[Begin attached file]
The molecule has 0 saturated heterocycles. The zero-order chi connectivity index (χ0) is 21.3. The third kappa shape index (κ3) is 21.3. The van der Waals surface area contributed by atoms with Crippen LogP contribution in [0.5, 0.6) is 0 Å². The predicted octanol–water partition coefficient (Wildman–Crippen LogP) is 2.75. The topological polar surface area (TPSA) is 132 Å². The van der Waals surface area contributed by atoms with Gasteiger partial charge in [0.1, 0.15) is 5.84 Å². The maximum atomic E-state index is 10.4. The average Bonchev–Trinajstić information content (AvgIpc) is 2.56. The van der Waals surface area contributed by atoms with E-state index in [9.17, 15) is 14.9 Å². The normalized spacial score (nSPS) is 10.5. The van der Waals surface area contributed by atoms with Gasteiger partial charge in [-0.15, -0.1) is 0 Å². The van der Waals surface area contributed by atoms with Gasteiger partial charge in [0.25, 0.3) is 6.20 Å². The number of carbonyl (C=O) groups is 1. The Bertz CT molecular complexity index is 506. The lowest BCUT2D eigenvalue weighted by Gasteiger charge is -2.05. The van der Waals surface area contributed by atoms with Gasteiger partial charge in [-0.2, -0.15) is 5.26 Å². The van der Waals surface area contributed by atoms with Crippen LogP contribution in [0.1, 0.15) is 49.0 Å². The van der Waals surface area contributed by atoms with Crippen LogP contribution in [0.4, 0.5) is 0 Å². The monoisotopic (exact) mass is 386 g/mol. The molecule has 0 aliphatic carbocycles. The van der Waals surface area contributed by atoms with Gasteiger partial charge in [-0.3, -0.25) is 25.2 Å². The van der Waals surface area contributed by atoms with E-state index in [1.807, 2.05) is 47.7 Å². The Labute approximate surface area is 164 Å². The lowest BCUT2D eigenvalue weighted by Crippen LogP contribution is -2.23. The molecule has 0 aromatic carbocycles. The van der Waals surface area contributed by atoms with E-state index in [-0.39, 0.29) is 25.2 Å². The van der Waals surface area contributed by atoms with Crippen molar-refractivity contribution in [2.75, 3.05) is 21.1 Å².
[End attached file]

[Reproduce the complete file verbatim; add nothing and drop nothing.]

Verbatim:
The molecule has 0 saturated heterocycles. The zero-order chi connectivity index (χ0) is 21.3. The third kappa shape index (κ3) is 21.3. The van der Waals surface area contributed by atoms with Crippen LogP contribution in [0.5, 0.6) is 0 Å². The predicted octanol–water partition coefficient (Wildman–Crippen LogP) is 2.75. The topological polar surface area (TPSA) is 132 Å². The van der Waals surface area contributed by atoms with Gasteiger partial charge in [0.1, 0.15) is 5.84 Å². The maximum atomic E-state index is 10.4. The average Bonchev–Trinajstić information content (AvgIpc) is 2.56. The van der Waals surface area contributed by atoms with E-state index in [9.17, 15) is 14.9 Å². The normalized spacial score (nSPS) is 10.5. The van der Waals surface area contributed by atoms with Gasteiger partial charge in [-0.15, -0.1) is 0 Å². The van der Waals surface area contributed by atoms with Gasteiger partial charge in [0.25, 0.3) is 6.20 Å². The number of carbonyl (C=O) groups is 1. The Bertz CT molecular complexity index is 506. The lowest BCUT2D eigenvalue weighted by Gasteiger charge is -2.05. The van der Waals surface area contributed by atoms with Gasteiger partial charge in [-0.2, -0.15) is 5.26 Å². The van der Waals surface area contributed by atoms with Crippen LogP contribution in [0.1, 0.15) is 49.0 Å². The van der Waals surface area contributed by atoms with Crippen LogP contribution in [0.4, 0.5) is 0 Å². The monoisotopic (exact) mass is 386 g/mol. The molecule has 0 aliphatic carbocycles. The van der Waals surface area contributed by atoms with Gasteiger partial charge in [-0.3, -0.25) is 25.2 Å². The van der Waals surface area contributed by atoms with E-state index in [1.807, 2.05) is 47.7 Å². The Labute approximate surface area is 164 Å². The lowest BCUT2D eigenvalue weighted by Crippen LogP contribution is -2.23. The molecule has 0 aromatic carbocycles. The van der Waals surface area contributed by atoms with E-state index in [-0.39, 0.29) is 25.2 Å². The van der Waals surface area contributed by atoms with Crippen molar-refractivity contribution in [2.75, 3.05) is 21.1 Å².